The convention of the Citizens' Industrial Association stirred up the central federated union. Delegate IIand, of the Carriage and Wagon Workers' Union, said that his was the organization which was hit most by the open shop, as it was the trade in which D. M. Parry was engaged. “In his factory in Indianapolis," he said, "there are 1,600 men employed, and a union man can't get in there by the skin of his teeth. If the workers average $9 a week they think they are lucky. That is what the open shop has done.” Alfred Boulton, of the stereotypers' union, said the civic federation had done some good and had helped to settle some strikes. "It is simply a reaction against the bullheaded methods of some labor men in making demands on employers,” he continued. "If a labor man went in an offensive way to an employer to make demands, the employer would be as justified in kicking him out of his office as he would any other man. There was a brutal way of putting things to an employer and a diplomatic way, and the civic federation favored the latter." A motion to appoint a committee to devise ways and means

began about

of counteracting the effect of the manufacturers' association and the formation of citizens' alliances was carried.

The representatives of the New York child labor committee, Robert Hunter, Dr. Ernst J. Lederle and Mornay Williams, and the representatives of the national child labor committee, Edward T. Devine and J. W. Sullivan, called on Governor. elect Higgins recently to protest against the reappointment of State Labor Commissioner John McMackin, and asserted among other charges that during the last year for which Commissioner McMackin has published his figures, namely, 1902, there were 2,607 employers found employing chil. dren illegally, and that the commissioner saw fit to prosecute only five of these employers. At the meeting of the central federated union on De cember 18 Mr. Hunter was given the privilege of the floor. He charged that the laws of the state relating to child labor were not being en forced. These laws, he said, were superior to those of any other state in the United States, and if they were enforced to the letter the child-labor evil would be wiped out of New York. It is the duty of the labor department, of which John McMiackin is and has been for several years the head, to enforce these laws and to prosecute those who violate them. Mr. Hunter said that his committee had discovered over 2,600 violations of the laws, and there had been only five attempted prosecu. tions during Mr. McMackin's reign. He also charged that McMackin was derelict in his duties regarding the inspection of factories, and cited, among other instances, the loss of several lives in a factory fire in Brooklyn because there were no fire escapes, as provided by law, upon the building. Investigation showed that the factory in which the lives were lost had never been inspected by Mr. Mc Mackin's department. The Brooklyn central labor union has denounced Mr. McMackin and his department for negligence in this case. On December 25 Mr. McMackin will be present at the meeting of the central federated union, when he will present his side of the case.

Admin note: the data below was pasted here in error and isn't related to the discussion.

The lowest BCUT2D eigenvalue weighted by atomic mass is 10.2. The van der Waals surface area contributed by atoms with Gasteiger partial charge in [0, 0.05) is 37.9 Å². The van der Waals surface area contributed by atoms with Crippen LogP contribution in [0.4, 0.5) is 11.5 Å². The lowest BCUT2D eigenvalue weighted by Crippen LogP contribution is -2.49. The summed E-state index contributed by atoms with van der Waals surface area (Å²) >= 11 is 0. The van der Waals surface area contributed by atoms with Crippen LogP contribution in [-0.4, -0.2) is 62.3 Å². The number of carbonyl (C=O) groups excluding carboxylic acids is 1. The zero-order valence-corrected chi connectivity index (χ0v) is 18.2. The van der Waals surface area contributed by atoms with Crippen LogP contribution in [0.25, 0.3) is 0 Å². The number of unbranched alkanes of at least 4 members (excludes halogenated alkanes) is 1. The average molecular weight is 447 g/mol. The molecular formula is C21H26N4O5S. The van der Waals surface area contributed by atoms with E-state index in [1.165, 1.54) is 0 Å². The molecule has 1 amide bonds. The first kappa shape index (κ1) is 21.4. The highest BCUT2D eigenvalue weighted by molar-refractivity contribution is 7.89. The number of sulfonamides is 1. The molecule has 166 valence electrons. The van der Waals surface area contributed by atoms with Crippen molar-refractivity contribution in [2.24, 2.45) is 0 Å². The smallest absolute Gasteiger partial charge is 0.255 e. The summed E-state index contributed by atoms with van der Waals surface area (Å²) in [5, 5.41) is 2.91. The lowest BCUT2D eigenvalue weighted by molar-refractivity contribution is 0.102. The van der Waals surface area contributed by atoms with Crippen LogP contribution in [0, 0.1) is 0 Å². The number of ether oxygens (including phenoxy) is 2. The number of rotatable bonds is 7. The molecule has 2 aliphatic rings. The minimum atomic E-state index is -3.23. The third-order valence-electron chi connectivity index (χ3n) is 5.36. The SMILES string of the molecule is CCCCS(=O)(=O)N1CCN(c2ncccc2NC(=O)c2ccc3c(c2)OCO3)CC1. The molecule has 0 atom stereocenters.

The Rev. Father Francis, of the Church of St. Francis of Assisi, in West Thirty-first street, was recently presented with a chalice by the newspaper men and others who work at night, for whom mass is celebrated early every Sunday morning. William Gallagher made the presentation.

A petition in bankruptcy has been filed against the Fless & Ridge Printing Company. In July last the company obtained a three years' extension from creditors, agreeing to pay in full, with inter: est, in monthly payments, beginning on December 1, and current supplies to be bought for cash. Inabil. ity to meet the payment on December i precipi. tated the bankruptcy proceedings. Judge Holt, of the United States district court, has appointed a receiver for the assets. Richard R. Ridge, president of the company, stated that a fair market value of the assets, excluding book accounts, does not exceed $50,000, and this is subject to chattel mortgages aggregating $29,000.

Fire in the building at 132 Canal street, the basement and two lower floors of which were occupied by the editorial and press rooms of the

Jewish Herald, wrecked the entire plant of that newspaper on November 28. The damage was about $6,000. The fire started in the stereotyping department of the newspaper, in the rear of the second floor. It quickly got beyond the control of the employes, who fled through the rear windows.

Doubleday, Page & Co. held a housewarming on November 17 at their new home, 133-137 East Sixteenth street. The new building was decorated from pressroom to composing room.